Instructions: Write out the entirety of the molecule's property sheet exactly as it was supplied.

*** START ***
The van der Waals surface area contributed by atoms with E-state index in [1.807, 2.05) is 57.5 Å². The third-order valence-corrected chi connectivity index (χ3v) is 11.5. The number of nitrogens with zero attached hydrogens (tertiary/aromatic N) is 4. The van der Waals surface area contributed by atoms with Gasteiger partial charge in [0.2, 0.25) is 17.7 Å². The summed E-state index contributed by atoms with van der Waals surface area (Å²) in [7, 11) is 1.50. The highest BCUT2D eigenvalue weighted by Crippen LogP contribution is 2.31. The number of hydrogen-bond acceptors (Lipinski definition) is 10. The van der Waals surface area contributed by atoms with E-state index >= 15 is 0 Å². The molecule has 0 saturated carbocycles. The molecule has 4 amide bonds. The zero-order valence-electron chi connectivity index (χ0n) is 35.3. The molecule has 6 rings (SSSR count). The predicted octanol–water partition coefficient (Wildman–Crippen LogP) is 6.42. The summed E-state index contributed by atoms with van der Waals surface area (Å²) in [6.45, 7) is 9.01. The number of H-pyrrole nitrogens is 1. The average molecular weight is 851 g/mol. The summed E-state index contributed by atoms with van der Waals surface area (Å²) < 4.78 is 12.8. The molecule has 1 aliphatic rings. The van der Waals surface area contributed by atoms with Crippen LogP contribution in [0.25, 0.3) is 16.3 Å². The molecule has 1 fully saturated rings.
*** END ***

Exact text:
The van der Waals surface area contributed by atoms with E-state index in [1.807, 2.05) is 57.5 Å². The third-order valence-corrected chi connectivity index (χ3v) is 11.5. The number of nitrogens with zero attached hydrogens (tertiary/aromatic N) is 4. The van der Waals surface area contributed by atoms with Gasteiger partial charge in [0.2, 0.25) is 17.7 Å². The summed E-state index contributed by atoms with van der Waals surface area (Å²) in [7, 11) is 1.50. The highest BCUT2D eigenvalue weighted by Crippen LogP contribution is 2.31. The number of hydrogen-bond acceptors (Lipinski definition) is 10. The van der Waals surface area contributed by atoms with E-state index >= 15 is 0 Å². The molecule has 0 saturated carbocycles. The molecule has 4 amide bonds. The zero-order valence-electron chi connectivity index (χ0n) is 35.3. The molecule has 6 rings (SSSR count). The predicted octanol–water partition coefficient (Wildman–Crippen LogP) is 6.42. The summed E-state index contributed by atoms with van der Waals surface area (Å²) in [6.45, 7) is 9.01. The number of H-pyrrole nitrogens is 1. The average molecular weight is 851 g/mol. The summed E-state index contributed by atoms with van der Waals surface area (Å²) < 4.78 is 12.8. The molecule has 1 aliphatic rings. The van der Waals surface area contributed by atoms with Crippen LogP contribution in [0.25, 0.3) is 16.3 Å². The molecule has 1 fully saturated rings.